The Devil Is a Woman (1935 film)

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The Devil Is a Woman
Devil is Woman.jpg
Directed by Josef von Sternberg
Screenplay by John dos Passos
Based on The Woman and the Puppet
1898 novel
by Pierre Louÿs
1910 play by Pierre Louys and Pierre Frondaie
Produced byJosef von Sternberg
Starring Marlene Dietrich
Lionel Atwill
Cesar Romero
Edward Everett Horton
Alison Skipworth
CinematographyJosef von Sternberg
Edited bySam Winston
Music by John Leipold
Heinz Roemheld
Distributed by Paramount Pictures
Release date
March 15, 1935
Running time
79 minutes
CountryUnited States

The Devil Is a Woman is a 1935 American romance film directed and photographed by Josef von Sternberg, adapted from the 1898 novel La Femme et le pantin by Pierre Louÿs. The film was based on a screenplay by John Dos Passos, and stars Marlene Dietrich, Lionel Atwill, Cesar Romero, Edward Everett Horton, and Alison Skipworth. The movie is the last of the six Sternberg-Dietrich collaborations for Paramount Pictures.


Plot summary

During Carnival in early-twentieth century Spain, the boulevards of Seville are jammed with revelers wearing grotesque costumes and masks. A detachment of Civil Guards stagger among the masquerading merrymakers, bewildered by the "riotous disorder". A frenzied merriment prevails. Antonio Galvan, a young bourgeois revolutionary home from his exile in Paris to visit his parents, mixes with the crowds while evading the authorities pursuing him. He makes eye contact with the dazzling Concha, who is perched on a float in the parade. She flees into the crowd with Antonio in pursuit, and he is rewarded with a secret note inviting him to meet with her in person that evening.

Antonio has a chance encounter with a friend he has not seen in years, Don Pasqual, a middle-aged aristocrat and former Captain of the Civil Guard. The younger man, consumed with the image of the lovely Concha, asks the older gentleman what he knows of the mysterious girl. Don Pasqual solemnly relates, via a series of flashbacks, the details of a fateful relationship he had with the young temptress, his tale the confession of a man in thrall to the devastating girl. He says Concha subjected him to ridicule and humiliation, manipulating Don Pasqual in the manner of a puppet master, and he could not help but submit. His public prestige and authority were ultimately shattered, and he resigned his commission in disgrace, after which, satisfied with her conquest, Concha flung him aside for a final time. [1]

Don Pasqual says he has not seen Concha for several years, and assures Antonio that any desire he once felt for her is now utterly extinguished. He exhorts the young man to avoid any contact with the temptress, and Antonio vows to heed his warning, but he keeps his date with Concha. He intends to just tell her off and leave, but ends up going to a club with her. While they are there, a note is delivered to Concha from Don Pasqual that declares his undying love for her. She reads the confidential confession to Antonio, who is incensed that his friend misled him. He passionately kisses Concha at the same moment Don Pasqual bursts into their private room. Antonio accuses Don Pasqual of lying to avoid competition for Concha's affections and says he's acting like a fool. Don Pasqual slaps Antonio with a glove, calling him a coward when Antonio says he will forget the insult from his friend, and a duel is arranged. After demonstrating his expert marksmanship with a pistol, Don Pasqual departs. Concha pledges to accompany Antonio to Paris after the duel and Antonio writes farewell letters.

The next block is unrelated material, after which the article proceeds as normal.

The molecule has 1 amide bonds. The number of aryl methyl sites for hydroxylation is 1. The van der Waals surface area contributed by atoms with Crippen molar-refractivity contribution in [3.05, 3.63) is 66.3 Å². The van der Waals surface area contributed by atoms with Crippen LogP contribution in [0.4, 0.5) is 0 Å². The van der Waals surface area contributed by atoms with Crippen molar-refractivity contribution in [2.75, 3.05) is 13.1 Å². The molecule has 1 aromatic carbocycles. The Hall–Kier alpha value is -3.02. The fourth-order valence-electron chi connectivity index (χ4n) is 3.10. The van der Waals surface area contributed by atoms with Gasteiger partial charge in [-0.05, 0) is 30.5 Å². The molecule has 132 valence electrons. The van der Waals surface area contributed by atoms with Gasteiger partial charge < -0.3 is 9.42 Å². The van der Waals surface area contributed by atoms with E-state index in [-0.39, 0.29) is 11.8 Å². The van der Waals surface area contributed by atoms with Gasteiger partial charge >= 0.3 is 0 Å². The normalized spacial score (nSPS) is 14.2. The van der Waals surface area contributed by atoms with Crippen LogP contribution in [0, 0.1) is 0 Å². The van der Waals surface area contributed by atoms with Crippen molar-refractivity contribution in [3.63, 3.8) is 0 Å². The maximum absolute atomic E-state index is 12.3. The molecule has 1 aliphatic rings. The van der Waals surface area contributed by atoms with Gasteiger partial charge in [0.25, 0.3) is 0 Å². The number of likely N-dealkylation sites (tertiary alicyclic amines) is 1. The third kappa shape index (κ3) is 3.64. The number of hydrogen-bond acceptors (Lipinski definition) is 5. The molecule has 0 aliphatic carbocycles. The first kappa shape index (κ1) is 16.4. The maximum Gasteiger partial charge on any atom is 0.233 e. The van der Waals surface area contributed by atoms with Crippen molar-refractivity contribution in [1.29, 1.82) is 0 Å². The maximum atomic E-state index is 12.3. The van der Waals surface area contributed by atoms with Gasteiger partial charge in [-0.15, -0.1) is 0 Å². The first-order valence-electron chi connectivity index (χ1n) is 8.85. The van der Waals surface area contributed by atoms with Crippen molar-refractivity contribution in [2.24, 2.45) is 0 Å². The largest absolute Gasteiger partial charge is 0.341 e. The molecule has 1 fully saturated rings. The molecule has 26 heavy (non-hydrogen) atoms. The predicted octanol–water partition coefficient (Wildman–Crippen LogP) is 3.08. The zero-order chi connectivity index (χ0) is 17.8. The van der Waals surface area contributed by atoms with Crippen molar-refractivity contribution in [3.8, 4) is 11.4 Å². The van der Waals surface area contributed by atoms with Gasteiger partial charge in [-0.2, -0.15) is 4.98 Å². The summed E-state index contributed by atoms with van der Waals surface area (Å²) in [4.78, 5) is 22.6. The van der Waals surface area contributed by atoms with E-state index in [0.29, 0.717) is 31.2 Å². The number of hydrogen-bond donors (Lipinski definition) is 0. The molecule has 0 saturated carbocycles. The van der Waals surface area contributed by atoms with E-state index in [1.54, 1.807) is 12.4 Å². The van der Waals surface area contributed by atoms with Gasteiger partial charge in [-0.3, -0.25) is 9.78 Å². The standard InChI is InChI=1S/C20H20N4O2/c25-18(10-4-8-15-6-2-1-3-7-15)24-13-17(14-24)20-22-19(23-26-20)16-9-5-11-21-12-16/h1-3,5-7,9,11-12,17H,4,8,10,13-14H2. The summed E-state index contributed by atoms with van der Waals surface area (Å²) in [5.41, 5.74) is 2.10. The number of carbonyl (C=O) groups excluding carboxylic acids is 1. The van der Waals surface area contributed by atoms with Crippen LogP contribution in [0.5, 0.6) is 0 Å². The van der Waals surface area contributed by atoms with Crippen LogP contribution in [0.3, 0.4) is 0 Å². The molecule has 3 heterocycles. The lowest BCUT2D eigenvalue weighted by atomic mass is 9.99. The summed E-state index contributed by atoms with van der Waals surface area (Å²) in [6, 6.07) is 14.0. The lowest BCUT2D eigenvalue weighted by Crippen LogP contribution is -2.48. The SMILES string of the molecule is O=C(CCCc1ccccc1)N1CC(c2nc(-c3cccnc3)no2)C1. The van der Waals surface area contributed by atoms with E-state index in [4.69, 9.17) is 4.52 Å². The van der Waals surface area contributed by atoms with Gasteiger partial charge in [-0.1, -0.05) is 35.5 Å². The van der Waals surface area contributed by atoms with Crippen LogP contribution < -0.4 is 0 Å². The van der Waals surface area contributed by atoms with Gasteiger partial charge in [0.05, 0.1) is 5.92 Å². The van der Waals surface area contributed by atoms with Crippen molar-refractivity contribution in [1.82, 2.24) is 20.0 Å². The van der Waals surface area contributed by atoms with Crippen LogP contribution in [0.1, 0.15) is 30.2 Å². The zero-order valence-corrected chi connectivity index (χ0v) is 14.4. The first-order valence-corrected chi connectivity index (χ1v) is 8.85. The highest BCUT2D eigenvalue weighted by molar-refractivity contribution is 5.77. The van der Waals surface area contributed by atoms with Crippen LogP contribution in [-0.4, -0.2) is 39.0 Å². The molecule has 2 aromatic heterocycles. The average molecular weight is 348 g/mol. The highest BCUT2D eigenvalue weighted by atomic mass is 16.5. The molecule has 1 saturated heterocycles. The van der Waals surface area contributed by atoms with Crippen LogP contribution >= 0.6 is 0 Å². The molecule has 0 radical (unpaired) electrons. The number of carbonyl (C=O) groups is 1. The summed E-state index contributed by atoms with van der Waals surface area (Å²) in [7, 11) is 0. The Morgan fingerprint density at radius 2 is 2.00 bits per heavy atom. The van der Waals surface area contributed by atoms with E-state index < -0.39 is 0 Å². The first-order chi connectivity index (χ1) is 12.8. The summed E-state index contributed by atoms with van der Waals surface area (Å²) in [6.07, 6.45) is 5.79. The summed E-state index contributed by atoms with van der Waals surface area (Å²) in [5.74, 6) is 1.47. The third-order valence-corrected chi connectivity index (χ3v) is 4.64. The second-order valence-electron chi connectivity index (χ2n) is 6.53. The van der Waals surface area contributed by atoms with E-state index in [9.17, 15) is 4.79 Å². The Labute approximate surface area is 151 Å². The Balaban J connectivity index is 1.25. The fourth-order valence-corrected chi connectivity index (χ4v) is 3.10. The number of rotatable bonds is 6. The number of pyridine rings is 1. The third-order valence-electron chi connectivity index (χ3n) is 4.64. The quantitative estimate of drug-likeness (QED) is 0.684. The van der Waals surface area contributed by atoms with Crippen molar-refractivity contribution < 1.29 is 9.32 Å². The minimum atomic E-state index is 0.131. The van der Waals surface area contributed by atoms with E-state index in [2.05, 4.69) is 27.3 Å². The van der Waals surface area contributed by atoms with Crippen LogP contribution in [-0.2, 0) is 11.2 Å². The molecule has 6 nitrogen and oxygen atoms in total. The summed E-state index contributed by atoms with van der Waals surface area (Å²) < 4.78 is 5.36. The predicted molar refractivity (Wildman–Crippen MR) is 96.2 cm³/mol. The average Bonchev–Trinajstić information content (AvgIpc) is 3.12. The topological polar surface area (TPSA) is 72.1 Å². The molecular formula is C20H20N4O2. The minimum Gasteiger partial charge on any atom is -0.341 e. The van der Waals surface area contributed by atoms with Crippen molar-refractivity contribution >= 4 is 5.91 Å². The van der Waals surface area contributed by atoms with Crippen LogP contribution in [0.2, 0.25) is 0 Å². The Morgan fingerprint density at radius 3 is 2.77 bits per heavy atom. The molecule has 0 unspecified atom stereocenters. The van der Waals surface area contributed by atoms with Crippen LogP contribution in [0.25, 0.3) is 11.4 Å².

The suitors meet at a secluded location the following morning. Concha tells Don Pasqual that, if he ever loved her, he could not kill "the only man I ever cared for." When the duelists step to their positions, Don Pasqual does not even aim his pistol, something which is not noticed by Antonio until after he fires. Don Pasqual is gravely wounded by Antonio's bullet. The police, notified of the illegal combat, arrive and arrest the fugitive Antonio. Don Pasqual is taken to the hospital.

Concha turns her charms on Governor Paquito to secure Antonio's release from prison, and he somewhat grudgingly issues two passports so Concha and Antonio can escape to Paris. Before reuniting with Antonio, she visits Don Pasqual at the hospital to thank him for sparing Antonio's life. He says his actions were proof of his love for her, but rejects her thanks and refuses to forgive her, so she leaves. She and Antonio make their way to the French border and pass through customs without incident. When their train arrives, Antonio eagerly enters their carriage, but Concha hesitates and then informs the station master that she is not boarding. The shocked Antonio calls to her from the window of the moving train, and she announces she has decided to rejoin Don Pasqual before reentering Spain.